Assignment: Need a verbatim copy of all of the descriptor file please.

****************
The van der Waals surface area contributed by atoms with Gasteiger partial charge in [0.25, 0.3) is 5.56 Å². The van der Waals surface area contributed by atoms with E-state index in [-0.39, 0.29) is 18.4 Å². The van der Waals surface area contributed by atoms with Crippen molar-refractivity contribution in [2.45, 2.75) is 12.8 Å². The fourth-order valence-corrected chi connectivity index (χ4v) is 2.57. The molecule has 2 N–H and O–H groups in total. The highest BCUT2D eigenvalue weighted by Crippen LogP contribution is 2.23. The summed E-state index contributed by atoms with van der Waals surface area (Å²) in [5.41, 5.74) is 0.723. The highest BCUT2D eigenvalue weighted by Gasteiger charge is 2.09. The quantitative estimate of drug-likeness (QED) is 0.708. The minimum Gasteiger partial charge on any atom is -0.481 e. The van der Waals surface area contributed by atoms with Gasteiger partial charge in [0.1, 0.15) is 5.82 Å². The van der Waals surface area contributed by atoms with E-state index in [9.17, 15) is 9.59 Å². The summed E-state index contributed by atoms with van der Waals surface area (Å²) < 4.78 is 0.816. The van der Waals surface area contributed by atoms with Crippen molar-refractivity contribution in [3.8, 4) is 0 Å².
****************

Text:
The van der Waals surface area contributed by atoms with Gasteiger partial charge in [0.25, 0.3) is 5.56 Å². The van der Waals surface area contributed by atoms with E-state index in [-0.39, 0.29) is 18.4 Å². The van der Waals surface area contributed by atoms with Crippen molar-refractivity contribution in [2.45, 2.75) is 12.8 Å². The fourth-order valence-corrected chi connectivity index (χ4v) is 2.57. The molecule has 2 N–H and O–H groups in total. The highest BCUT2D eigenvalue weighted by Crippen LogP contribution is 2.23. The summed E-state index contributed by atoms with van der Waals surface area (Å²) in [5.41, 5.74) is 0.723. The highest BCUT2D eigenvalue weighted by Gasteiger charge is 2.09. The quantitative estimate of drug-likeness (QED) is 0.708. The minimum Gasteiger partial charge on any atom is -0.481 e. The van der Waals surface area contributed by atoms with Gasteiger partial charge in [0.1, 0.15) is 5.82 Å². The van der Waals surface area contributed by atoms with E-state index in [9.17, 15) is 9.59 Å². The summed E-state index contributed by atoms with van der Waals surface area (Å²) < 4.78 is 0.816. The van der Waals surface area contributed by atoms with Crippen molar-refractivity contribution in [3.8, 4) is 0 Å².